Lifestyle factors are also implicated, in particular smoking. In a non-genetic study (Whitehead) it was shown
that smoking has a significant folate lowering and homocysteine raising effect in young women; this work was
extended to establish whether the DHFR “c.86+60_78” insertion/deletion polymorphism has a significant effect
on both folate and homocysteine concentrations. The homozygous del/del genotype conferred a favorable
phenotype characterized by high folate and low homocysteine to young women of childbearing age; however,
smoking abolished this apparent advantage. Though untested, this observation has led to the hypothesis that
folate-related birth defects may be potentiated by smoking in women who would otherwise be at relatively low
risk of having an adverse pregnancy outcome. Further work has been facilitated by the development of robust
LC-MRM/MS methods (Blair and Whitehead) to precisely quantify serum homocysteine (Biomed
Chromatogr. (2007) 21: 117-112) and both serum and red blood cell folate derivatives (Rapid Commun.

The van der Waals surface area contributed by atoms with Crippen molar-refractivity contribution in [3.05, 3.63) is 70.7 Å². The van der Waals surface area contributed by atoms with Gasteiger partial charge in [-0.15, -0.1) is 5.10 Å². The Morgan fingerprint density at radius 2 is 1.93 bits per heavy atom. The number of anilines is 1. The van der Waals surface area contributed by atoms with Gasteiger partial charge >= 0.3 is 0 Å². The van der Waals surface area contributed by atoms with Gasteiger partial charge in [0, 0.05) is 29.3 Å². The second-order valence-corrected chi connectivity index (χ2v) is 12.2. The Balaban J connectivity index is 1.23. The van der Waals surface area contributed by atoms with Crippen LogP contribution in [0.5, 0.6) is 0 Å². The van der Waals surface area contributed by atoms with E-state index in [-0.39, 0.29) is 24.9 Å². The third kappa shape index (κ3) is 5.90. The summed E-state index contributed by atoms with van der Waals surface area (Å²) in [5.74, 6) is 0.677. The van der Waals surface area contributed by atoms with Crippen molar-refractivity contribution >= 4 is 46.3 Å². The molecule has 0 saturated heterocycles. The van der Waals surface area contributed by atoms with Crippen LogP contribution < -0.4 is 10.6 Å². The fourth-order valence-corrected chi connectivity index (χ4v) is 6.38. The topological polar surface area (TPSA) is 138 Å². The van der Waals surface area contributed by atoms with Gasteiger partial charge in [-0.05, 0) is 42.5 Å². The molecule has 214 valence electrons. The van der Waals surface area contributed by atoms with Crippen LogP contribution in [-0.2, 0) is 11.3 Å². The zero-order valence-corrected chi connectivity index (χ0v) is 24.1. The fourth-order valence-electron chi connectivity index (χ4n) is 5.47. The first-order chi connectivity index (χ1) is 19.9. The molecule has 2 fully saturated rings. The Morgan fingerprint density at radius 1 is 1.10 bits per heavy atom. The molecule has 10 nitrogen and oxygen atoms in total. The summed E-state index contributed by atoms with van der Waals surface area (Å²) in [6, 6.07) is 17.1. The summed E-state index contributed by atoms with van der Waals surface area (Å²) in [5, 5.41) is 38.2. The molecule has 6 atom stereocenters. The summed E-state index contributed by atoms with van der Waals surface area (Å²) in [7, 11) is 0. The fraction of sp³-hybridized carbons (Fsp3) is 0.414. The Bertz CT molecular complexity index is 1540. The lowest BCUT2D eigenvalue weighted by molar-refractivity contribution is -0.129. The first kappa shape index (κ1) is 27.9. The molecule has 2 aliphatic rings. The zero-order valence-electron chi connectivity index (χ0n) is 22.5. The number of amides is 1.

Mass Spectrom. (2008) 22: 2403-2412). Comprehensive folate/homocysteine phenotyping in healthy pre-
menopausal women has revealed associations between both tetrahydrofolate concentration and MTHFR
genotype and elevated levels of the potent pro-inflammatory chemokine MCP-1 (Birth Defects Res. (Part A)
Clin. Mol. Teratol. (2008) 736-41). To our knowledge this is the first demonstration of a link between
genetically mandated aspects of folate phenotype and elevated levels of markers of sub-clinical inflammation.
The connection has been confirmed in a genotype-phenotype study of rheumatoid arthritis patients treated with
the anti-folate drug methotrexate, and is being prepared for publication.
(b) Gene and Environment Interactions in Autism. The Center for Autism and Developmental Disabilities
Research and Epidemiology (CADDRE) is directed by Dr. Pinto-Martin. A significant advance in
understanding the etiology of autism spectrum disorders (ASD) has been the recognition of the strong genetic
influence on ASD occurrence, although no specific genes have been identified. The cause of ASD is multi-
factorial and multiple gene-environment interactions (it is believed that at least 15 loci could contribute to
etiology) may be responsible. It is hypothesized that the causal events leading to the disorder arise prenatally,
although there is some data to suggest possible postnatal insults as contributing factors. The ongoing Study to